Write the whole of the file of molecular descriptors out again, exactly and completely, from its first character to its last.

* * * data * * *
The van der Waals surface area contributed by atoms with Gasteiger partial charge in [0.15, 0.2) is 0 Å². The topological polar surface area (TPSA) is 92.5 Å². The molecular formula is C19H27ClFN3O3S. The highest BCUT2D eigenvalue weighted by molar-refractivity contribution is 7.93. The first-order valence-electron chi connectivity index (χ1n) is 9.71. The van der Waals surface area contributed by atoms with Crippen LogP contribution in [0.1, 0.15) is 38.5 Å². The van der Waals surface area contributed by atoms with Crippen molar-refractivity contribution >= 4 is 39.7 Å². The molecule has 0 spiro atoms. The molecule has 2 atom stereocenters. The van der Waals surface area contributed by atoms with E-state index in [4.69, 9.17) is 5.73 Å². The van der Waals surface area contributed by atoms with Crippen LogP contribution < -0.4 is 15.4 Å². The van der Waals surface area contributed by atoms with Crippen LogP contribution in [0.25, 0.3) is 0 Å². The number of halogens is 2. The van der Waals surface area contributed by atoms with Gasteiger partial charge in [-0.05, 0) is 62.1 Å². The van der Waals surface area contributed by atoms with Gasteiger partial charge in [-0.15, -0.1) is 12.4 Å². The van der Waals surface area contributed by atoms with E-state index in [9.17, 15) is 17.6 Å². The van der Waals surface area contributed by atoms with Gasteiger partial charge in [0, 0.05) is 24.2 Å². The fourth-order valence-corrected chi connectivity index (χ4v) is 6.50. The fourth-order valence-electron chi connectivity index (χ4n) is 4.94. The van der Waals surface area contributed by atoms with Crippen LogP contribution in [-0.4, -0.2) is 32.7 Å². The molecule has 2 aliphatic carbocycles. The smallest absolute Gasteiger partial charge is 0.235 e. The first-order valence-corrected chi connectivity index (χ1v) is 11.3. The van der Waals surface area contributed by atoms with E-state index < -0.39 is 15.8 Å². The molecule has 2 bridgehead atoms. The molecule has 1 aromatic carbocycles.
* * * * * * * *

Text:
The van der Waals surface area contributed by atoms with Gasteiger partial charge in [0.15, 0.2) is 0 Å². The topological polar surface area (TPSA) is 92.5 Å². The molecular formula is C19H27ClFN3O3S. The highest BCUT2D eigenvalue weighted by molar-refractivity contribution is 7.93. The first-order valence-electron chi connectivity index (χ1n) is 9.71. The van der Waals surface area contributed by atoms with Crippen LogP contribution in [0.1, 0.15) is 38.5 Å². The van der Waals surface area contributed by atoms with Crippen molar-refractivity contribution >= 4 is 39.7 Å². The molecule has 0 spiro atoms. The molecule has 2 atom stereocenters. The van der Waals surface area contributed by atoms with E-state index in [4.69, 9.17) is 5.73 Å². The van der Waals surface area contributed by atoms with Crippen LogP contribution < -0.4 is 15.4 Å². The van der Waals surface area contributed by atoms with Crippen LogP contribution in [0.25, 0.3) is 0 Å². The number of halogens is 2. The van der Waals surface area contributed by atoms with Gasteiger partial charge in [-0.05, 0) is 62.1 Å². The van der Waals surface area contributed by atoms with Gasteiger partial charge in [-0.15, -0.1) is 12.4 Å². The van der Waals surface area contributed by atoms with E-state index in [9.17, 15) is 17.6 Å². The van der Waals surface area contributed by atoms with Gasteiger partial charge in [0, 0.05) is 24.2 Å². The fourth-order valence-corrected chi connectivity index (χ4v) is 6.50. The fourth-order valence-electron chi connectivity index (χ4n) is 4.94. The van der Waals surface area contributed by atoms with Crippen LogP contribution in [-0.4, -0.2) is 32.7 Å². The molecule has 2 aliphatic carbocycles. The smallest absolute Gasteiger partial charge is 0.235 e. The first-order valence-corrected chi connectivity index (χ1v) is 11.3. The van der Waals surface area contributed by atoms with E-state index < -0.39 is 15.8 Å². The molecule has 2 bridgehead atoms. The molecule has 1 aromatic carbocycles.